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How does diffraction occur at a double slit?

Diffraction occurs at a double slit due to the interference of light waves.

When light waves pass through a double slit, they diffract and interfere with each other. This interference pattern creates a series of bright and dark fringes on a screen placed behind the slits. The bright fringes occur when the waves from each slit are in phase, meaning their peaks and troughs line up, creating a constructive interference. The dark fringes occur when the waves are out of phase, creating destructive interference.

The spacing between the fringes is determined by the distance between the slits and the wavelength of the light. This is known as the diffraction grating equation, which is given by d sinθ = mλ, where d is the distance between the slits, θ is the angle between the screen and the incident light, m is the order of the fringe, and λ is the wavelength of the light.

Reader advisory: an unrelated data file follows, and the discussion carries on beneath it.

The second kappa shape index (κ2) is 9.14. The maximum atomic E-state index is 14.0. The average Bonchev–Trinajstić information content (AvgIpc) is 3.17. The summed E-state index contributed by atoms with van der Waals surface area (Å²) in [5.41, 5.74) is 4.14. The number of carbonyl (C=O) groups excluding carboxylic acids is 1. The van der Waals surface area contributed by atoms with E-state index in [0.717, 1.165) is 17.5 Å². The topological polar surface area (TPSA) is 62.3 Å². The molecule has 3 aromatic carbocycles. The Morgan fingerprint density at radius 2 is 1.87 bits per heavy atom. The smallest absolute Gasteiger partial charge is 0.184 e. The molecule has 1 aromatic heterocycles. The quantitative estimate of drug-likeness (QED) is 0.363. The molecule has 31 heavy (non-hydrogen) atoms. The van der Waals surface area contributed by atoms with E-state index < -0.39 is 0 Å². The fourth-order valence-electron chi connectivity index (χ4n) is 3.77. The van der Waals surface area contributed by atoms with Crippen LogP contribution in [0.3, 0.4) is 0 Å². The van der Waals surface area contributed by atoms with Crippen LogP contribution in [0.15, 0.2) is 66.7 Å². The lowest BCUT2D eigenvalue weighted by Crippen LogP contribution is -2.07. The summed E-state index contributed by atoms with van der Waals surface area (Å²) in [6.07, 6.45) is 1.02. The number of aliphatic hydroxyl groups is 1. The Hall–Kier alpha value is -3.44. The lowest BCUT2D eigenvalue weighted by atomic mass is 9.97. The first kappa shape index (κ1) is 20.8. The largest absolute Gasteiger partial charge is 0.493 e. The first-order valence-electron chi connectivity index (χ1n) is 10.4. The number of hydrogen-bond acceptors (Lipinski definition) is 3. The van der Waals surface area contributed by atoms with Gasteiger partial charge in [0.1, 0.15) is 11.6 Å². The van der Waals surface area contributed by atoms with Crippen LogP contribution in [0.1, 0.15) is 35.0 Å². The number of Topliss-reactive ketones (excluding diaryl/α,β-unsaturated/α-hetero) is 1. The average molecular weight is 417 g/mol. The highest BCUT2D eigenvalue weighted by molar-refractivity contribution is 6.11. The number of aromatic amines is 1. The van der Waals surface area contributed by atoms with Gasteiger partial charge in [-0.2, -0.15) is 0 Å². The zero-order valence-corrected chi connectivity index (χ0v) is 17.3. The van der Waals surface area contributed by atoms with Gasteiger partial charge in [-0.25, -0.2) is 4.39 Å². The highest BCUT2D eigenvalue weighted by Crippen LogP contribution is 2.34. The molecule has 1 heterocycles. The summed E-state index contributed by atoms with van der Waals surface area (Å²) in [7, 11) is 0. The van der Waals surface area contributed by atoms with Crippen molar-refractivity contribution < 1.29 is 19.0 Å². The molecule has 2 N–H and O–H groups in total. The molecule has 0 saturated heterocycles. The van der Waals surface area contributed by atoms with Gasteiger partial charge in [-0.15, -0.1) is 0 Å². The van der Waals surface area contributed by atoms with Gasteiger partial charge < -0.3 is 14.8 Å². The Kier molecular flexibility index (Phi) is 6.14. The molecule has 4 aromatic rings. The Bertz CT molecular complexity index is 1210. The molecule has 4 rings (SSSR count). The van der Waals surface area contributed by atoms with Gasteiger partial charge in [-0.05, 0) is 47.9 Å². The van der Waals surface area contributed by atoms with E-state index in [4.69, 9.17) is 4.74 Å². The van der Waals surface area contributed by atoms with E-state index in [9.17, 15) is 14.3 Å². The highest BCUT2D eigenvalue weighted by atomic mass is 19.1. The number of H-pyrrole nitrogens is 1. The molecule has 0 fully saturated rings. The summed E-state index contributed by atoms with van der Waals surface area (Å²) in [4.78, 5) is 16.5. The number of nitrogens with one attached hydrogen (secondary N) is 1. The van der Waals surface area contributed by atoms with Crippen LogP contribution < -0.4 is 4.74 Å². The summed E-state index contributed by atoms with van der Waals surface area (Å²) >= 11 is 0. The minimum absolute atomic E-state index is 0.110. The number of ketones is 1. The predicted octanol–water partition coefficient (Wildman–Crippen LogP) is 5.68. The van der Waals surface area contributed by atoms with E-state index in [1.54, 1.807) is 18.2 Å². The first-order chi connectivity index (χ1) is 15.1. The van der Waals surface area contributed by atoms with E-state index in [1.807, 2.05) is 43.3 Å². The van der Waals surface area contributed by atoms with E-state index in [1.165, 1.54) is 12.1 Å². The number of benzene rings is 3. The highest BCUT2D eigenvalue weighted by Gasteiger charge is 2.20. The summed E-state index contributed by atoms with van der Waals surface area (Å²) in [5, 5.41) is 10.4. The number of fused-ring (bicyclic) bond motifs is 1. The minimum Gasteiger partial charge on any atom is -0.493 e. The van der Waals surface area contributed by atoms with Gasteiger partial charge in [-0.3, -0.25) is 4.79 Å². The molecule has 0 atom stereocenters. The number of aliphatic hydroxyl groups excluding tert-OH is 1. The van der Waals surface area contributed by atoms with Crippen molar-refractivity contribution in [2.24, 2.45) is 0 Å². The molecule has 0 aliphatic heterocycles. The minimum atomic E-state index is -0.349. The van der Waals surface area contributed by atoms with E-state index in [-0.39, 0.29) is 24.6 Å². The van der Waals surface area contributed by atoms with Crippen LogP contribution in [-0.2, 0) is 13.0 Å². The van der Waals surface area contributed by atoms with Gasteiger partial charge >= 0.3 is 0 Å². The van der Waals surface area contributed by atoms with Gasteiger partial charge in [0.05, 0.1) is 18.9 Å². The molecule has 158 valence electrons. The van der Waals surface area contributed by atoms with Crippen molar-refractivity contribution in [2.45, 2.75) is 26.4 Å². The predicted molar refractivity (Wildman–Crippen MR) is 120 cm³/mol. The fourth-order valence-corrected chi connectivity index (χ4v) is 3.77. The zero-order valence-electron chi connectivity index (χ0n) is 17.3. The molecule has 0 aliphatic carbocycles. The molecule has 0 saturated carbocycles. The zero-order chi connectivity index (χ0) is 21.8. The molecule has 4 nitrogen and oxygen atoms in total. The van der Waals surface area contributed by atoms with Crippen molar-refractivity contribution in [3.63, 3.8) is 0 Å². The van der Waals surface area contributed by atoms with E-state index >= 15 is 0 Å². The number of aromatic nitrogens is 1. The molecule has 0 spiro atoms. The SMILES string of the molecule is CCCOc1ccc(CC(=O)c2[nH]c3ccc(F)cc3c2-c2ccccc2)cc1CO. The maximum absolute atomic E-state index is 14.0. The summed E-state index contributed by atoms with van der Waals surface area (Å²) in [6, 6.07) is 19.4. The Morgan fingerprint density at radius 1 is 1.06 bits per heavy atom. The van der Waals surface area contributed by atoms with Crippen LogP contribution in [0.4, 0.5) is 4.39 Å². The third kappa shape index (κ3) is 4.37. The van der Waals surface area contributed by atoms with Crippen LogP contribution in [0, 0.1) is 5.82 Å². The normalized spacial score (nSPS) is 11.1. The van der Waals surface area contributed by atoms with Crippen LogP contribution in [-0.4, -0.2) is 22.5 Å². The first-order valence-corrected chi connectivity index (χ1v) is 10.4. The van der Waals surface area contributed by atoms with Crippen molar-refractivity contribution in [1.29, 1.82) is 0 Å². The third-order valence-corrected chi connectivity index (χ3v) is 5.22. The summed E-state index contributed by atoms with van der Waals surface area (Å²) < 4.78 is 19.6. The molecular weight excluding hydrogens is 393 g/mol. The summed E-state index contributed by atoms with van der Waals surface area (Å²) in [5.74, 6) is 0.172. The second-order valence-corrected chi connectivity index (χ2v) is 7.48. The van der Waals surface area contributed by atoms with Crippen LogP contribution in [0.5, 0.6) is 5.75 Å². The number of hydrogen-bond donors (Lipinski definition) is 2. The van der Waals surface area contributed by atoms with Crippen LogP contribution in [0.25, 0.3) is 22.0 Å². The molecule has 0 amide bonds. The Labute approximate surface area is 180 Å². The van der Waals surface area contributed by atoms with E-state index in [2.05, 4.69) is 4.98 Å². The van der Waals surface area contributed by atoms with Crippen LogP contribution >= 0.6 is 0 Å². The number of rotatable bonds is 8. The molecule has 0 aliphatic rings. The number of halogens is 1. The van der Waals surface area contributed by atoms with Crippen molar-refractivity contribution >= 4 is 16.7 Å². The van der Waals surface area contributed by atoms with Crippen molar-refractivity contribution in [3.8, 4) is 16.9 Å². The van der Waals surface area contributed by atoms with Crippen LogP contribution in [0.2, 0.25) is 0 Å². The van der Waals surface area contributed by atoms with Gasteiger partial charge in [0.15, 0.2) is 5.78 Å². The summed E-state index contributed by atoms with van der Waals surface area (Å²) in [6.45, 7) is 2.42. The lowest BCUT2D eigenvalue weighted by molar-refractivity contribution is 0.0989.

The double slit experiment is often used to demonstrate the wave nature of light and the principles of diffraction and interference. It has also been used to study the properties of other waves, such as electrons and atoms. The experiment has played a significant role in the development of quantum mechanics and our understanding of the fundamental nature of matter and energy.

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